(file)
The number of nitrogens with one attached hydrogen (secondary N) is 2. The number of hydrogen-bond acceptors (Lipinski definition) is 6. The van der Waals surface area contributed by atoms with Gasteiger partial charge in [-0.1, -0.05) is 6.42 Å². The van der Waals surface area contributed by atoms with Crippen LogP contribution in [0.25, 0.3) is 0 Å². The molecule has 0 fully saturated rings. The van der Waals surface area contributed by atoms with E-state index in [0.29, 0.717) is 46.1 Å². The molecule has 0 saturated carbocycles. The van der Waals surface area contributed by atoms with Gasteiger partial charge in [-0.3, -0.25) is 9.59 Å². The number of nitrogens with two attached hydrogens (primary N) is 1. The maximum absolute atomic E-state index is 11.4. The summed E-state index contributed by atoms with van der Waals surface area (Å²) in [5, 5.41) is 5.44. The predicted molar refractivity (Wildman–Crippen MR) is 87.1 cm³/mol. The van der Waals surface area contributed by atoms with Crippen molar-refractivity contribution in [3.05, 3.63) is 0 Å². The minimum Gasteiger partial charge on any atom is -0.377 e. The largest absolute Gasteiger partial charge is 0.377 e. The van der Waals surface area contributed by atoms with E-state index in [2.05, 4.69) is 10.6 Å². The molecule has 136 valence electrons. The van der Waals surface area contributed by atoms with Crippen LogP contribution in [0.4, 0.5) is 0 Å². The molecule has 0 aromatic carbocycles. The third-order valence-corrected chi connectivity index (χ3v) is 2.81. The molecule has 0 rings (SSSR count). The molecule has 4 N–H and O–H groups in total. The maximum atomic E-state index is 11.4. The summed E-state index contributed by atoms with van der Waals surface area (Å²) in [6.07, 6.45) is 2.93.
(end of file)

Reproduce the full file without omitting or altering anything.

The number of nitrogens with one attached hydrogen (secondary N) is 2. The number of hydrogen-bond acceptors (Lipinski definition) is 6. The van der Waals surface area contributed by atoms with Gasteiger partial charge in [-0.1, -0.05) is 6.42 Å². The van der Waals surface area contributed by atoms with Crippen LogP contribution in [0.25, 0.3) is 0 Å². The molecule has 0 fully saturated rings. The van der Waals surface area contributed by atoms with E-state index in [0.29, 0.717) is 46.1 Å². The molecule has 0 saturated carbocycles. The van der Waals surface area contributed by atoms with Gasteiger partial charge in [-0.3, -0.25) is 9.59 Å². The number of nitrogens with two attached hydrogens (primary N) is 1. The maximum absolute atomic E-state index is 11.4. The summed E-state index contributed by atoms with van der Waals surface area (Å²) in [5, 5.41) is 5.44. The predicted molar refractivity (Wildman–Crippen MR) is 87.1 cm³/mol. The van der Waals surface area contributed by atoms with Crippen molar-refractivity contribution in [3.05, 3.63) is 0 Å². The minimum Gasteiger partial charge on any atom is -0.377 e. The largest absolute Gasteiger partial charge is 0.377 e. The van der Waals surface area contributed by atoms with E-state index in [2.05, 4.69) is 10.6 Å². The molecule has 136 valence electrons. The van der Waals surface area contributed by atoms with Crippen LogP contribution in [0.4, 0.5) is 0 Å². The molecule has 0 aromatic carbocycles. The third-order valence-corrected chi connectivity index (χ3v) is 2.81. The molecule has 0 rings (SSSR count). The molecule has 4 N–H and O–H groups in total. The maximum atomic E-state index is 11.4. The summed E-state index contributed by atoms with van der Waals surface area (Å²) in [6.07, 6.45) is 2.93.